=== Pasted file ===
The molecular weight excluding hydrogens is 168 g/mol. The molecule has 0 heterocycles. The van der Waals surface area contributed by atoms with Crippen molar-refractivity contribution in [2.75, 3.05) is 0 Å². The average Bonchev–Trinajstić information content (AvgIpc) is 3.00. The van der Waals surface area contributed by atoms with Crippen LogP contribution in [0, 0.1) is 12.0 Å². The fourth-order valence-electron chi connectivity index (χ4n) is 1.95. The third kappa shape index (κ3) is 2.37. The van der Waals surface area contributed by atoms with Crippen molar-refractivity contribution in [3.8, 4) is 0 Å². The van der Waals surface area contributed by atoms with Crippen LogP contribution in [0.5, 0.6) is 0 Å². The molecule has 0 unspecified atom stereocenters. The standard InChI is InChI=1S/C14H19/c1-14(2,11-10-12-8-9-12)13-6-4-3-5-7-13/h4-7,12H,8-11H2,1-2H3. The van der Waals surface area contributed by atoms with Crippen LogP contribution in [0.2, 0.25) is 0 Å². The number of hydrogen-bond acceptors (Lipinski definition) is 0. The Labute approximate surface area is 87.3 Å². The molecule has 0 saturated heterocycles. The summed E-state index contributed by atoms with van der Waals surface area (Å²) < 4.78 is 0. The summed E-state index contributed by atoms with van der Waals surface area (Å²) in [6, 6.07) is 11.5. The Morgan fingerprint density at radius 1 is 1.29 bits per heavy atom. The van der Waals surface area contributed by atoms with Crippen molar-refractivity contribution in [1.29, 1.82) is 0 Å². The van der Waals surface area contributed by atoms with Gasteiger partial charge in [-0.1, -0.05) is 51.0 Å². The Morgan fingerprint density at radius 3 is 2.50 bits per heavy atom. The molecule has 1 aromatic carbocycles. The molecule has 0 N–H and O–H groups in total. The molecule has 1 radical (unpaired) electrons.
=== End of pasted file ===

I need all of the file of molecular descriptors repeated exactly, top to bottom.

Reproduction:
The molecular weight excluding hydrogens is 168 g/mol. The molecule has 0 heterocycles. The van der Waals surface area contributed by atoms with Crippen molar-refractivity contribution in [2.75, 3.05) is 0 Å². The average Bonchev–Trinajstić information content (AvgIpc) is 3.00. The van der Waals surface area contributed by atoms with Crippen LogP contribution in [0, 0.1) is 12.0 Å². The fourth-order valence-electron chi connectivity index (χ4n) is 1.95. The third kappa shape index (κ3) is 2.37. The van der Waals surface area contributed by atoms with Crippen molar-refractivity contribution in [3.8, 4) is 0 Å². The van der Waals surface area contributed by atoms with Crippen LogP contribution in [0.5, 0.6) is 0 Å². The molecule has 0 unspecified atom stereocenters. The standard InChI is InChI=1S/C14H19/c1-14(2,11-10-12-8-9-12)13-6-4-3-5-7-13/h4-7,12H,8-11H2,1-2H3. The van der Waals surface area contributed by atoms with Crippen LogP contribution in [0.2, 0.25) is 0 Å². The number of hydrogen-bond acceptors (Lipinski definition) is 0. The Labute approximate surface area is 87.3 Å². The molecule has 0 saturated heterocycles. The summed E-state index contributed by atoms with van der Waals surface area (Å²) < 4.78 is 0. The summed E-state index contributed by atoms with van der Waals surface area (Å²) in [6, 6.07) is 11.5. The Morgan fingerprint density at radius 1 is 1.29 bits per heavy atom. The van der Waals surface area contributed by atoms with Crippen molar-refractivity contribution in [1.29, 1.82) is 0 Å². The van der Waals surface area contributed by atoms with Gasteiger partial charge in [-0.1, -0.05) is 51.0 Å². The Morgan fingerprint density at radius 3 is 2.50 bits per heavy atom. The molecule has 1 aromatic carbocycles. The molecule has 0 N–H and O–H groups in total. The molecule has 1 radical (unpaired) electrons.